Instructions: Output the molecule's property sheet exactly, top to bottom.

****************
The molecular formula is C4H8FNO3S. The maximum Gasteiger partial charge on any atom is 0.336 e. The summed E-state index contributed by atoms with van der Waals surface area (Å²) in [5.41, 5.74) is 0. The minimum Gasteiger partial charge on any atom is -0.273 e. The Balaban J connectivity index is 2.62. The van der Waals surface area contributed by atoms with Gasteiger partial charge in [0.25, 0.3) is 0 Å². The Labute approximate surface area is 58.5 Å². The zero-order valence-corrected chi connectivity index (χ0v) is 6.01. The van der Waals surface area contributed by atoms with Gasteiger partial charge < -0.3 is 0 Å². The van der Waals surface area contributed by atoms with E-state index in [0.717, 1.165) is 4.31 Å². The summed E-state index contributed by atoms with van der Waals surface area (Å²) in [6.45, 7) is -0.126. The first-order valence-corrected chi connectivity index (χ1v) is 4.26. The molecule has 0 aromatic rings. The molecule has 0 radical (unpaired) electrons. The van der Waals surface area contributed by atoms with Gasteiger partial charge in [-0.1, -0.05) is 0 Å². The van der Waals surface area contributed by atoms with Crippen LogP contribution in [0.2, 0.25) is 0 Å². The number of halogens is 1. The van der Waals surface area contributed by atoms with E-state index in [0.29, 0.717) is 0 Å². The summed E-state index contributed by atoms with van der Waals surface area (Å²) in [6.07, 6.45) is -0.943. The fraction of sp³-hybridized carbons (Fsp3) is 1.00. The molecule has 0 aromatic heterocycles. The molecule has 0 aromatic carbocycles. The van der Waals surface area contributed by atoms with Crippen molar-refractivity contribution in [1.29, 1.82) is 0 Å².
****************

The molecular formula is C4H8FNO3S. The maximum Gasteiger partial charge on any atom is 0.336 e. The summed E-state index contributed by atoms with van der Waals surface area (Å²) in [5.41, 5.74) is 0. The minimum Gasteiger partial charge on any atom is -0.273 e. The Balaban J connectivity index is 2.62. The van der Waals surface area contributed by atoms with Gasteiger partial charge in [0.25, 0.3) is 0 Å². The Labute approximate surface area is 58.5 Å². The zero-order valence-corrected chi connectivity index (χ0v) is 6.01. The van der Waals surface area contributed by atoms with Gasteiger partial charge < -0.3 is 0 Å². The van der Waals surface area contributed by atoms with E-state index in [0.717, 1.165) is 4.31 Å². The summed E-state index contributed by atoms with van der Waals surface area (Å²) in [6.45, 7) is -0.126. The first-order valence-corrected chi connectivity index (χ1v) is 4.26. The molecule has 0 aromatic rings. The molecule has 0 radical (unpaired) electrons. The van der Waals surface area contributed by atoms with Gasteiger partial charge in [-0.1, -0.05) is 0 Å². The van der Waals surface area contributed by atoms with Crippen LogP contribution in [0.2, 0.25) is 0 Å². The number of halogens is 1. The van der Waals surface area contributed by atoms with E-state index in [0.29, 0.717) is 0 Å². The summed E-state index contributed by atoms with van der Waals surface area (Å²) in [6.07, 6.45) is -0.943. The fraction of sp³-hybridized carbons (Fsp3) is 1.00. The molecule has 0 aromatic heterocycles. The molecule has 0 aromatic carbocycles. The van der Waals surface area contributed by atoms with Crippen molar-refractivity contribution in [1.29, 1.82) is 0 Å².